The complete Vredefort Dome structure extends over a circular area with a diameter of 300 km. It stretches from above Johannesburg in the north east to Welkom in the south west. At the approximate centre of the Dome is a small town called Vredefort.
The World Heritage site, however, is restricted to a core zone located 120 km south west of Johannesburg, on the banks of the Vaal River. This ‘Dome Mountain Land’ is the remainder of a central uplift that used to stand in the middle of the original crater.
Here, the Archaean granite dome and its surrounding collar of overturned rocks have been eroded to form a scenic series of parallel ridges and valleys, curving in a graceful arc between Vredefort, Parys and Potchefstroom.
These urban centres are on the periphery but are not part of the core zone, so that development of the towns will not be hindered by protective heritage legislation.
The boundaries of the core zone roughly correspond to several roads linking these three towns. The eastern border is Parys-Potch tar road (R53). The Schoemansdrift-Potch road (part tar-part gravel) is on the western edge.
A gravel road running east to west (called the Schoemansdrift Road) connects the two Potch-ward roads on the North West Province side. And, in the south, there are several gravel roads that make a half-moon shape on the Free State side. Around this square-ish core zone there is a buffer zone of 5 kilometers.
Through the middle of the Dome region runs the Vaal (meaning ‘tawny’ or ‘dusty’) River, flowing from east to west. The Vaal is a major waterway by South African standards and helps supply Joburg and the surrounding industrial complex with water. Most of this industrial activity takes place upstream from the Dome, in the towns of Sasolburg, Vanderbijlpark and Vereeniging.
The Vaal River is also popular as a water sports destination, offering fishing, sailing, water skiing, kayaking and even some white water rafting. The Vaal Dam, upstream from Vereeniging, is another well established vacation area.
Because of the turbulent topography of the Dome Mountain Land, the flow of the usually broad and flat Vaal River is disturbed as it channels through the inclined rock layers. This causes the water to speed up and divide into a number of streams and rapids, separated from each other by hundreds of small islands.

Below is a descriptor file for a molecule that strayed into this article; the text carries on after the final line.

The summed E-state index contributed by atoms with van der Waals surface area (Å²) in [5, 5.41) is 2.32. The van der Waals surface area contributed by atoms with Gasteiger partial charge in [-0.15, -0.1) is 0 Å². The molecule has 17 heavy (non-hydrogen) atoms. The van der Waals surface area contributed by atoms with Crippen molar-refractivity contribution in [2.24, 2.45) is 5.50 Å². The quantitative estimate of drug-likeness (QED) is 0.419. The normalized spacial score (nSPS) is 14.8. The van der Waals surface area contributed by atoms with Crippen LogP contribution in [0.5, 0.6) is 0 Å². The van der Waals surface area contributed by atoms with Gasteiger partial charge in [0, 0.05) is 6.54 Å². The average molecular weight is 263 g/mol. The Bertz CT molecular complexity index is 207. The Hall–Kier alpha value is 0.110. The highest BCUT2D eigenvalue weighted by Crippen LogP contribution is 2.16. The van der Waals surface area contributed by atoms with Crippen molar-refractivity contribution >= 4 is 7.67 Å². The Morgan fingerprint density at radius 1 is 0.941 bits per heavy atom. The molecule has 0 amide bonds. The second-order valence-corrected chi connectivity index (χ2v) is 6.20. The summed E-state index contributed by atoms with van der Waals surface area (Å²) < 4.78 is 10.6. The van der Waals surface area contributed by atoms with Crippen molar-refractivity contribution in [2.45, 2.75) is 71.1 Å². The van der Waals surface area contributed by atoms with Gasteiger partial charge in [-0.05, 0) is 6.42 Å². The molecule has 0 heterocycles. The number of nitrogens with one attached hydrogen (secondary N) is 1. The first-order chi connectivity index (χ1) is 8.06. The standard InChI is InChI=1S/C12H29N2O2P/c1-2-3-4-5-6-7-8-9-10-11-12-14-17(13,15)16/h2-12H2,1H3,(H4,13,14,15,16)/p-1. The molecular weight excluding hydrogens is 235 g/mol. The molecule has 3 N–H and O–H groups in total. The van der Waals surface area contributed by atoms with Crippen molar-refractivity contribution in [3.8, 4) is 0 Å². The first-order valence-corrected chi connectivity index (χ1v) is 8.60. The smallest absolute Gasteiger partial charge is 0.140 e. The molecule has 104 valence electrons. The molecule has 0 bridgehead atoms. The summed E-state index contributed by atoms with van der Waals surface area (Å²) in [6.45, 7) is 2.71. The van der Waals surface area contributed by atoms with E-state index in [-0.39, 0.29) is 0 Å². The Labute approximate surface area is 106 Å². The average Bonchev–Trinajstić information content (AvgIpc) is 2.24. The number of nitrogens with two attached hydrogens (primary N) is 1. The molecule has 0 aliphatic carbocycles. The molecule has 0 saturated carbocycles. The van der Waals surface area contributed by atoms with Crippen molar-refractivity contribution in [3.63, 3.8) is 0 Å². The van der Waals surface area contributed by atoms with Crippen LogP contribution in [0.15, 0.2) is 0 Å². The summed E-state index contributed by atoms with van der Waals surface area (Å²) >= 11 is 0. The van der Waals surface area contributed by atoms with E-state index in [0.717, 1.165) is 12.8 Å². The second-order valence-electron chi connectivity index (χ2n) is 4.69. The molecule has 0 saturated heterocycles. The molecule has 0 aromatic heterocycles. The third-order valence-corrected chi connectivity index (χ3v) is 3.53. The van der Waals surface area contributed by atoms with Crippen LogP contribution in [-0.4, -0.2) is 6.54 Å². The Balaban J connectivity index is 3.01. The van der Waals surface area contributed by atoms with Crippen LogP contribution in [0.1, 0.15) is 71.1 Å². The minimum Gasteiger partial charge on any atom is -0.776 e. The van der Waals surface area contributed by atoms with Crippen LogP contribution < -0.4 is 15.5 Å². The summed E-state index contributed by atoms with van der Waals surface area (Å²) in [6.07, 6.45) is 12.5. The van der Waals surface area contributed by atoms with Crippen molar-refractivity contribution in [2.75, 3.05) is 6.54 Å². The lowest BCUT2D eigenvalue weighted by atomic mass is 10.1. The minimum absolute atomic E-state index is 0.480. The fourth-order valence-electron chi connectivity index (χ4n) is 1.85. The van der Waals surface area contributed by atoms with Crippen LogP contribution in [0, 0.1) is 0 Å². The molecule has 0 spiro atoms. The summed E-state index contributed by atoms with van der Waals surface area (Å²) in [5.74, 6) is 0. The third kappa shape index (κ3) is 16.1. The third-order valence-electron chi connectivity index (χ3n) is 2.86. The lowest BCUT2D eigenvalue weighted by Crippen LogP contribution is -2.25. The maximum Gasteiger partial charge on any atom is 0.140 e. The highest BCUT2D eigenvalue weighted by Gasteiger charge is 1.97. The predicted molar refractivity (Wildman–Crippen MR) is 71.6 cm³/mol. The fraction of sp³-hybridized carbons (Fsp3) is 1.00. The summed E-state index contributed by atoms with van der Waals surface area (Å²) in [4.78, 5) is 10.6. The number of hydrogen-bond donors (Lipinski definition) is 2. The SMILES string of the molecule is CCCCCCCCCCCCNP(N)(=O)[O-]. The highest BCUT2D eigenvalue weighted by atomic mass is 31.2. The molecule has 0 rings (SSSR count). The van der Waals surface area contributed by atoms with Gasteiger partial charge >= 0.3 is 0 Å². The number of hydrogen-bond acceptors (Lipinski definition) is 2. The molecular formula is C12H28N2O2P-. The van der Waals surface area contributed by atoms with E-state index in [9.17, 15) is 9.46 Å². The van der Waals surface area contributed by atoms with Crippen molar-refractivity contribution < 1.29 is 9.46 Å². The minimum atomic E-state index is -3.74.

The largest of these islands is 150ha, and another contains a 9-hole golf course. This latter island, appropriately called Golf Island, is linked to Parys by a nice little suspension bridge. The islands of the Vaal harbour a wealth of animals, plants and birdlife.
They also used to contain human squatters and other undesirables, particularly around the Parys area where the islands are large and numerous. During the 2nd Anglo-Boer War, these islands were further inhabited by fugitives and deserters who snuck across the river and hid in the thick vegetation.
The thing was, the islands were neutral territory; a no-mans land that didn’t belong to either the Orange Free State or the Transvaal.
In the late 1800s, this situation was challenged by the two republics, who both claimed that the islands belonged to them. A long legal battle ensued to try and work out which islands belonged to whom. In the end, a special committee was set up to survey each island and thereafter grant it to the one state or the other.
Sensibly, the islands were not allowed to be split down the middle. In 1895, the ‘Vaal River Island Treaty’ was signed. The Transvaal had scored 100 islands and the Free State got 90. Now that’s what I call a negotiated settlement! Today, the Vaal River marks the boundary between the North West Province and the Free State Province.
The Dome therefore straddles two provincial authorities and this has made its development and marketing a bit tricky. Furthermore, the Dome core area includes well over 100 privately-owned farms and several district municipalities.
One hopes that everyone will be able to play nice and allow the potential of the Dome to come to fruition. Please note, however, that many of the Dome’s attractions are currently on private land and may not be visited without the permission of the land owner.By David Fleminger